Breastfeeding just is...

  5. Blogger Eilat | 9:59 AM |  

    This point about breastfeeding as the biological norm makes me think of a corollary:

    How to feed an infant is often talked about as a "choice" that the mother makes. One way or the other. And that's supposed to make it right, because we live in a society that respects individual freedom and choice. But we all know that every baby's "choice" is to breastfeed. And that choice is being ignored completely in those types of debates.

  6. Anonymous Crystal | 10:28 AM |  

    This is awesome.

  7. Anonymous Veda | 11:51 AM |  

    Amen, sister!

    Thank for making such an eloquent and logical statement.

  8. Anonymous Rachel | 1:25 PM |  

    wow, she is so right on, thanks for sharing this. Inspiring. I won't hide in our house nursing my 22 month old anymore!

    So where do we go from here? How do we change the debate?

  9. Blogger Slings and Sacks | 1:54 PM |  

    I have to chime in with another wow. I feel even more empowered after reading that. If all mothers were exposed to these powerful words these human rights issues would not be so prevalent.

  10. Blogger JudyBright | 9:41 PM |  

    I agree with her on her overall point. And it should be taken in many areas of life. One must do the right thing regardless of the reactions of misinformed or ignorant people. We must defend people that are attacked for doing the right thing simply because many view it as offensive. Overall it was well written.

    I have to disagree on a couple of points.

    1. It's normal to be black, and being white is not normal.

    She could have easily made her point without taking it this far. Saying that black people shouldn't be forced to eat somewhere else would have been enough. Humans come in a whole range of colors that are varying shades of brown. It is normal to fall anywhere in that range.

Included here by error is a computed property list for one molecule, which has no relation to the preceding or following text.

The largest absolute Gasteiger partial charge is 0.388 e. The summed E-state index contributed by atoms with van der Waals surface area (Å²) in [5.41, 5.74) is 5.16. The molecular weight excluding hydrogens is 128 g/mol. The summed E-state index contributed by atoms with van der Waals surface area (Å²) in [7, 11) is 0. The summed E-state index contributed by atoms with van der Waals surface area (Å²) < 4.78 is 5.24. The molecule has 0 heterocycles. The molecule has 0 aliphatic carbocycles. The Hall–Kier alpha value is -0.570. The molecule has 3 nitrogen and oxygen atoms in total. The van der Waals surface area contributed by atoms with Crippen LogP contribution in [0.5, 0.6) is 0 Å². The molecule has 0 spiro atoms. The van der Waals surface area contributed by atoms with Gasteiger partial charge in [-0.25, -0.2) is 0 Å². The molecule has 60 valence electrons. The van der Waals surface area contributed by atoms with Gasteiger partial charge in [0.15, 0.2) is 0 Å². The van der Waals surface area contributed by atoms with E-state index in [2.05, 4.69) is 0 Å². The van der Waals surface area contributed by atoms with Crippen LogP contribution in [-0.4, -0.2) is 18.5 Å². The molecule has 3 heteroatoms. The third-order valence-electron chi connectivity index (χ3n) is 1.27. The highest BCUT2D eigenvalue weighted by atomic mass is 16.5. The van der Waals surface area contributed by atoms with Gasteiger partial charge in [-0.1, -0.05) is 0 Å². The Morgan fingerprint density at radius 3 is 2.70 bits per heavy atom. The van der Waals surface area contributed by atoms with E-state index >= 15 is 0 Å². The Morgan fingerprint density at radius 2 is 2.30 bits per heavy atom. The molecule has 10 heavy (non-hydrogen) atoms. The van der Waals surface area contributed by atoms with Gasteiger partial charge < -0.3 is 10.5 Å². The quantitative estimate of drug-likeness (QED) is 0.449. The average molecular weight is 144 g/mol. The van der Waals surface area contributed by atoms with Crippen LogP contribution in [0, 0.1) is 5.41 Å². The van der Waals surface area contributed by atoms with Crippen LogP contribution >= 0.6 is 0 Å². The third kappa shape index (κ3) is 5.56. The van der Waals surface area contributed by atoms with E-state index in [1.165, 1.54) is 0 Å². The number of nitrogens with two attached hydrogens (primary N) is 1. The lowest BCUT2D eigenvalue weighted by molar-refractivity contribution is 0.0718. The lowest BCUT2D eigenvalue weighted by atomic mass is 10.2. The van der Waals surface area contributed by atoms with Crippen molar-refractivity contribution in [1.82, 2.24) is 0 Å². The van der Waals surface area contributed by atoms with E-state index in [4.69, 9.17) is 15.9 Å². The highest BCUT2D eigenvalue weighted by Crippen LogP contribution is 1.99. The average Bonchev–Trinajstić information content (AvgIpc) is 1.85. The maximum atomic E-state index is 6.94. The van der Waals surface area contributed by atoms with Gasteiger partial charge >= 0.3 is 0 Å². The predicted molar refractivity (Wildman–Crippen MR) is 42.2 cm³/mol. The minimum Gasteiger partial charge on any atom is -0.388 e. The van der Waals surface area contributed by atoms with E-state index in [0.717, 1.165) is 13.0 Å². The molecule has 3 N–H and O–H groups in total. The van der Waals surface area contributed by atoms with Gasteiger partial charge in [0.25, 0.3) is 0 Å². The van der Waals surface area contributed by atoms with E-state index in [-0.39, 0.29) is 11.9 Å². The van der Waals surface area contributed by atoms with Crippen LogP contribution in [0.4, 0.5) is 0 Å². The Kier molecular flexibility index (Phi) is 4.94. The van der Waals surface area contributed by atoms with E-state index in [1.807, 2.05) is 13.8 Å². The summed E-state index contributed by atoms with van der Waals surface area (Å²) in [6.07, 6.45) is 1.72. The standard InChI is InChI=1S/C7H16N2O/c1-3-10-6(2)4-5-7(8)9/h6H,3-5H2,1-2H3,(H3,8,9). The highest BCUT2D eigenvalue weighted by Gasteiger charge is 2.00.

2. Breasts are not sexual

    I still maintain that breasts are sexual. They serve a dual purpose just like other female body parts. That does not mean that they should be viewed as sexual while nursing a baby; I doubt that a vagina is viewed as sexual when there's a baby's head sticking out of it. She seemed to make a dogmatic statement that we're just supposed to believe about the human bottom being sexual and breast not being sexual. This point is up for debate but she stated it as fact.

    Sorry, guess this large breasted white girl couldn't let that go.

    However, I will be more likely to nurse any future babies in public - It should be the norm after all.

  11. Blogger Jennifer | 5:27 AM |  

    Judy, I agree with you on both points.

    1.) Genetic scientists have shown that two medium skinned parents can pretty much produce any variation of color of offspring. As you said, we're all shades of brown. Some are just darker or lighter than average.

    2.) Breasts ARE sexual. It's just that they are both sexual AND non-sexual. I view them as being like lips.

    When I'm kidding my baby or my mother, they are not sexual. When I am kissing my husband, they often are. Breasts are the same way. As a Christian, I take my cues from the Bible and Song of Solomon is pretty clear that breasts are ALSO made for enjoyment within the physical/sexual relationship of husband and wife.

    In other words, when it's playtime with hubby, they ARE sexual, when it's feeding time with your child, they aren't.

    As with my lips, I've never really had a problem telling the two time apart. ;)

  12. Blogger Heather | 12:47 PM |  

    I bounce back and forth quite easily between VIGOROUS, even painful breast play, to nursing my child. In the early days, it was a little uncomfortable, but nowadays, I don't even notice.

    The OMG breasts aren't sexual argument is counterproductive, because so many people (women included) are aware that they absolutely are! I think it weakens the argument, more than strengthening it.

  13. Anonymous Rachel | 1:46 PM |  

    Ok, I in no way want to start a theological/anthropological debate and if this is an inappropriate comment, please feel free to not post this, but as a white, large breasted Christian...:-) I felt the need to offer a counterpoint to the breast as sexual objects/being black points made earlier....

    I am not an anthropologist, and do not claim expert opinion here, as I understand it, when the author is referring to Black as being the norm, I am assuming it is coming from the commonly held theory that humans arose out of Africa, therefore the 'biological norm' or whatever is the right phrase, is that dark skin is the norm and all other shades are evolutionary adaptations to climate/environment as humans migrated across the earth. That humanity didn't arrive on the planet in it's multiple shades, but that the shades developed overtime from a common black ancestor.